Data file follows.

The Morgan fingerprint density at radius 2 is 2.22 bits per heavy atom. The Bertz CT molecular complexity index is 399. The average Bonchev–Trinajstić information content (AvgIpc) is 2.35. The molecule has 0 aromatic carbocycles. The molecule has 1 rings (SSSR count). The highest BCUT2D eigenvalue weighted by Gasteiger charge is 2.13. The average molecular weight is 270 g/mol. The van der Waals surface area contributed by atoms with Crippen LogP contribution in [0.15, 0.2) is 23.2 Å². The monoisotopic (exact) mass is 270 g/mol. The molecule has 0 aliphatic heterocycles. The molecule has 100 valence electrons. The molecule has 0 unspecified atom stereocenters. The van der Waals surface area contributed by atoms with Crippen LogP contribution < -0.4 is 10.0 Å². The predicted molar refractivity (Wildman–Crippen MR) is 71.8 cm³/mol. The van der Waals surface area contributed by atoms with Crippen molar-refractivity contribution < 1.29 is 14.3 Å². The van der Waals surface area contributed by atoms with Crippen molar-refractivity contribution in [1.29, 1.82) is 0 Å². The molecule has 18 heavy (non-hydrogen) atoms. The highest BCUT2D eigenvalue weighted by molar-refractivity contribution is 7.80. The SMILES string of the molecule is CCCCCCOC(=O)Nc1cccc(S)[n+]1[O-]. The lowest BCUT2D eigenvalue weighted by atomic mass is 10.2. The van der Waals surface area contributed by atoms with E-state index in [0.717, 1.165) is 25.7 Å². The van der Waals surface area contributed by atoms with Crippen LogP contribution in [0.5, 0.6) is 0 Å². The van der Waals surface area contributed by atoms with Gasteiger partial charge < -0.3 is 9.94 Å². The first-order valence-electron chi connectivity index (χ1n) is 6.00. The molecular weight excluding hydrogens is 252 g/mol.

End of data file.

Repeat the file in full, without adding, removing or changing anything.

The Morgan fingerprint density at radius 2 is 2.22 bits per heavy atom. The Bertz CT molecular complexity index is 399. The average Bonchev–Trinajstić information content (AvgIpc) is 2.35. The molecule has 0 aromatic carbocycles. The molecule has 1 rings (SSSR count). The highest BCUT2D eigenvalue weighted by Gasteiger charge is 2.13. The average molecular weight is 270 g/mol. The van der Waals surface area contributed by atoms with Crippen LogP contribution in [0.15, 0.2) is 23.2 Å². The monoisotopic (exact) mass is 270 g/mol. The molecule has 0 aliphatic heterocycles. The molecule has 100 valence electrons. The molecule has 0 unspecified atom stereocenters. The van der Waals surface area contributed by atoms with Crippen LogP contribution < -0.4 is 10.0 Å². The predicted molar refractivity (Wildman–Crippen MR) is 71.8 cm³/mol. The van der Waals surface area contributed by atoms with Crippen molar-refractivity contribution < 1.29 is 14.3 Å². The van der Waals surface area contributed by atoms with Crippen molar-refractivity contribution in [1.29, 1.82) is 0 Å². The molecule has 18 heavy (non-hydrogen) atoms. The highest BCUT2D eigenvalue weighted by molar-refractivity contribution is 7.80. The SMILES string of the molecule is CCCCCCOC(=O)Nc1cccc(S)[n+]1[O-]. The lowest BCUT2D eigenvalue weighted by atomic mass is 10.2. The van der Waals surface area contributed by atoms with E-state index in [0.717, 1.165) is 25.7 Å². The van der Waals surface area contributed by atoms with Crippen LogP contribution in [0.5, 0.6) is 0 Å². The van der Waals surface area contributed by atoms with Gasteiger partial charge < -0.3 is 9.94 Å². The first-order valence-electron chi connectivity index (χ1n) is 6.00. The molecular weight excluding hydrogens is 252 g/mol.